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Horowhenua District Council on track in the First Quarter

Horowhenua District Council on track in the First Quarter

Council has spent 3% less than budgeted in the first financial quarter of this year.

The three-month report was presented and received by the Finance, Audit and Risk Subcommittee on Wednesday 1 November.

Council’s Chief Executive David Clapperton says Council is operating with a $2.22 million surplus - 3% less than budgeted.

“Overall, it is a very good place to start the financial year,” he says. “I want to publically thank my team for their efforts in keeping within budget and keeping on schedule.”

Council’s Chief Financial Officer Doug Law says the main variances included employee costs, which were $337,000 lower than budgeted, due to several vacant positions. Finance costs were also below budget by $123,000 reflecting lower interest rates on loans.

Mr Law says the delay in the estimated transfer date of the Community Housing portfolio means that Council is receiving rents that were not anticipated.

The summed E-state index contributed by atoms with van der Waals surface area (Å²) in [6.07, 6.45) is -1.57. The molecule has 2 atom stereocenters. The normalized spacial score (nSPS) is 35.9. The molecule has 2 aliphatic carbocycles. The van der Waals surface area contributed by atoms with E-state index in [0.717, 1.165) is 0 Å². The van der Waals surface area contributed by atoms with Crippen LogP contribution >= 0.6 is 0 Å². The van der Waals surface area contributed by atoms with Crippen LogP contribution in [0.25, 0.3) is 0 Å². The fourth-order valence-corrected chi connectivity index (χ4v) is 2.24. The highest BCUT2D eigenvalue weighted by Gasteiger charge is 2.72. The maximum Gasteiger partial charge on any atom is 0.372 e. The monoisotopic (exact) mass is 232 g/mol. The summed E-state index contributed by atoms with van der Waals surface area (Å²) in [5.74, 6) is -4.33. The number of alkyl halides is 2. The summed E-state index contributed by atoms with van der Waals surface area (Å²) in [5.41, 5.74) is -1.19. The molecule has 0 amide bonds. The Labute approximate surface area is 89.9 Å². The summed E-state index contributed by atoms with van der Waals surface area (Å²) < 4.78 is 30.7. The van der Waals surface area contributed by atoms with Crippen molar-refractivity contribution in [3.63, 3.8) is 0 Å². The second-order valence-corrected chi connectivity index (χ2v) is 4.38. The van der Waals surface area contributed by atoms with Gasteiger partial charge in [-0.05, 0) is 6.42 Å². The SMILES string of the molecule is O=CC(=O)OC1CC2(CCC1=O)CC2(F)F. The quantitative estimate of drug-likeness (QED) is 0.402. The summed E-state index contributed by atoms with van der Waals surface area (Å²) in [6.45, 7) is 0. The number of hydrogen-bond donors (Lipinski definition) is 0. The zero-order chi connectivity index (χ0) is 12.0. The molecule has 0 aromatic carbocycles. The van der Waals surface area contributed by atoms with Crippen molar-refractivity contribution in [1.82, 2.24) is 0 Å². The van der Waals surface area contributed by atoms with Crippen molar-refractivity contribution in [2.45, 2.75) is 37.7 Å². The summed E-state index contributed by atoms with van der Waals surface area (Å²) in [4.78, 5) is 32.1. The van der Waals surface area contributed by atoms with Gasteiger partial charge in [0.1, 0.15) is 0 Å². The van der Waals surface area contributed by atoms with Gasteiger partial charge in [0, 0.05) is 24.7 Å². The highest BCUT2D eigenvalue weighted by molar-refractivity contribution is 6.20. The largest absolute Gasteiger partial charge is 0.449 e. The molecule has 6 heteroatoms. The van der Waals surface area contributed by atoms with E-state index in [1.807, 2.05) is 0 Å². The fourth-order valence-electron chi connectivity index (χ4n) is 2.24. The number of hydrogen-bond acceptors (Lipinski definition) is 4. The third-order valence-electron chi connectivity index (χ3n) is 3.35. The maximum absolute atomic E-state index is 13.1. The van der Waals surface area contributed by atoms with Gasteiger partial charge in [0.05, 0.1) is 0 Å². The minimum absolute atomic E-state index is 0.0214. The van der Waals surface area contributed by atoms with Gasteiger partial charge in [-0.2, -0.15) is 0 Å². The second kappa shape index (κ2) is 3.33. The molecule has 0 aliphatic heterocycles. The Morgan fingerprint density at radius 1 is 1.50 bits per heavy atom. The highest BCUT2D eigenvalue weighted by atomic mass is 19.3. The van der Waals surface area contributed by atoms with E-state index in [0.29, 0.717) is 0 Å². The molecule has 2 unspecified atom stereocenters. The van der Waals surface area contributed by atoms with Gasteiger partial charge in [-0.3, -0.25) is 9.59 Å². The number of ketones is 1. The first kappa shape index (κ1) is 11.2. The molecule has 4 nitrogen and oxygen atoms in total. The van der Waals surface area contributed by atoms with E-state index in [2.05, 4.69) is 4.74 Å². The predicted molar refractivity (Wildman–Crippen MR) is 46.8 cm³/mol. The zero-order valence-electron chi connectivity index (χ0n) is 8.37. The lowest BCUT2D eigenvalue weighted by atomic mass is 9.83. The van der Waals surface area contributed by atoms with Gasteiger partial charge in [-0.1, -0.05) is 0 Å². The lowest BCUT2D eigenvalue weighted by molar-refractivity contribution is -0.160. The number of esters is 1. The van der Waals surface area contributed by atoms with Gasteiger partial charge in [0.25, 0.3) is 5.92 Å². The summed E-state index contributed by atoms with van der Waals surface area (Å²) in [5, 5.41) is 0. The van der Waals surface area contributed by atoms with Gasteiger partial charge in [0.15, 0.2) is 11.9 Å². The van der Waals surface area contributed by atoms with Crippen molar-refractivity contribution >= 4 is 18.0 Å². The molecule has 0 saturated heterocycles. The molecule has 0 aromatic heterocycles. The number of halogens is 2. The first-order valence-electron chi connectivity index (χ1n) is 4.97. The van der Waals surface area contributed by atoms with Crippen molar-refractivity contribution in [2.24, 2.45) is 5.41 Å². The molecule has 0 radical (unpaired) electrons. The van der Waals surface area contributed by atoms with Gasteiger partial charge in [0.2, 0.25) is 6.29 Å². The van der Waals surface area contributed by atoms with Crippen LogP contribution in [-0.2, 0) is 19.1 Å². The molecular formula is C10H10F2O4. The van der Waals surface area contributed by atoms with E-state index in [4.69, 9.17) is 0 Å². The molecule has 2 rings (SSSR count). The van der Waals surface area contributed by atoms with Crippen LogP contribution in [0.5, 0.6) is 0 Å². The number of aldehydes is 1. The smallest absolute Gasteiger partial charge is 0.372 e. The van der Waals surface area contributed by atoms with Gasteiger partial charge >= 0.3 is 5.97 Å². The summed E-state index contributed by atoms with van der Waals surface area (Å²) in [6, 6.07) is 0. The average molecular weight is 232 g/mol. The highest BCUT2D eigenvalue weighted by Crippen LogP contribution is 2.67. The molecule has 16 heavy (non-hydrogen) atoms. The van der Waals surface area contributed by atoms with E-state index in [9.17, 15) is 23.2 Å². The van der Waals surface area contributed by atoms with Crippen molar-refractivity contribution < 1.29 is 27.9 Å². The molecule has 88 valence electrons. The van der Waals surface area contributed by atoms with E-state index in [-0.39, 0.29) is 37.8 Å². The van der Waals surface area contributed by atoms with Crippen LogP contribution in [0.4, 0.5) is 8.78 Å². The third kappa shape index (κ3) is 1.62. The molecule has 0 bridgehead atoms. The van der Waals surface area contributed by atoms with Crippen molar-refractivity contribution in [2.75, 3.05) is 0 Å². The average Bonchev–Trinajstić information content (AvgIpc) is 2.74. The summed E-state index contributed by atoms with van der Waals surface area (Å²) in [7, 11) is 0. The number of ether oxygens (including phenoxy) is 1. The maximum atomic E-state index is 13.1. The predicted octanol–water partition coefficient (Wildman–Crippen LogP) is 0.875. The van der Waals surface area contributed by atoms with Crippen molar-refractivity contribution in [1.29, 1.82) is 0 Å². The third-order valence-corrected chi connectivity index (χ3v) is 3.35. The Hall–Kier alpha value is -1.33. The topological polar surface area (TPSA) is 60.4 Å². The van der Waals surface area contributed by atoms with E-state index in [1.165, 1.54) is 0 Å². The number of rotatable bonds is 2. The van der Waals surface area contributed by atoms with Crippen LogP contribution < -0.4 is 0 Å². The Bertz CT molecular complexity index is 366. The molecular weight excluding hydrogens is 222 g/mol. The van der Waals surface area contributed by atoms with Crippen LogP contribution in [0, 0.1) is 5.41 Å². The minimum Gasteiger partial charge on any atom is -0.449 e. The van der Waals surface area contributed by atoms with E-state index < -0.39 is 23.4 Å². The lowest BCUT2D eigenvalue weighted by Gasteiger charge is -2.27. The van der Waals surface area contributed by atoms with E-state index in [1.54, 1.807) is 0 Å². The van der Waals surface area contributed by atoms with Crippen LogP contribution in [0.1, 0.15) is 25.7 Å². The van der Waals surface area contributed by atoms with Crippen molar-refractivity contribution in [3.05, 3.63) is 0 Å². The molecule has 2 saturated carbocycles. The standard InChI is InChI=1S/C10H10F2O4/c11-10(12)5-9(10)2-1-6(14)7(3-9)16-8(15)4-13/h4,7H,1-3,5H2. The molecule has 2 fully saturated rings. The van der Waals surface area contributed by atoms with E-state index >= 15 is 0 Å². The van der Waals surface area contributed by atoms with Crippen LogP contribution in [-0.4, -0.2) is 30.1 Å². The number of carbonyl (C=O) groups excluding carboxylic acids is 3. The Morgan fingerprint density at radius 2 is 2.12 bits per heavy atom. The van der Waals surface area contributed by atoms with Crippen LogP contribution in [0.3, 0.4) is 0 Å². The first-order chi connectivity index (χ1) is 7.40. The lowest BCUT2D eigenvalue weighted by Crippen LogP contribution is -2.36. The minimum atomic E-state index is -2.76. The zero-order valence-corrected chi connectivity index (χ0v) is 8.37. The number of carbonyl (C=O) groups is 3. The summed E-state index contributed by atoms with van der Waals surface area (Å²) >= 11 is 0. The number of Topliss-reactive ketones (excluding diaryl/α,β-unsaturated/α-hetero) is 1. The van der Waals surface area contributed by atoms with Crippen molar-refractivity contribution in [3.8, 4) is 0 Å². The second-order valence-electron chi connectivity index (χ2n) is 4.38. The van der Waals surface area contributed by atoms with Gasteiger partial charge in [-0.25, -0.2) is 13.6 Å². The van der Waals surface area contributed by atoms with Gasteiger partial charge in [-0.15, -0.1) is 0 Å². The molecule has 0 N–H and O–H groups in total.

However, this is countered by depreciation being higher than budgeted by $603,000, as a result of the revaluations of assets last year.

“Depreciation is the loss of value of an asset over time. Last year, assets were revalued higher than was budgeted and this is expected to continue in this financial year.”

The report also showed Council had received 4% less in revenue than budgeted.

“Rates rebates continue to be strong this year with 1,253 applications processed by the end of September, generating $17,266 more in rebates than the same time last year.”

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There were also fewer grants and subsidies than budgeted; these are still expected to come through though.

Economic Development – first quarter

In the first quarter of the 2017/18 financial year, 56 resource consents were approved compared to 50 for the same period last year.

Resource Consents for 17 subdivisions were approved – the same number as occurred during the same period last year.

In all, just over $23 million worth of Building Consents were issued for 171 projects during the period – a similar amount to the same period last year. The figure includes 59 new dwelling consents issued which was slightly up on 57 recorded for the same period last year. In all 171 new building consents were approved.

Council Economic Development Manager Shanon Grainger says the month of July was a record month for Council.

“Since then, consent numbers have reduced, as they have around New Zealand. However, we anticipate it will pick up again towards calendar year’s end,” he says.

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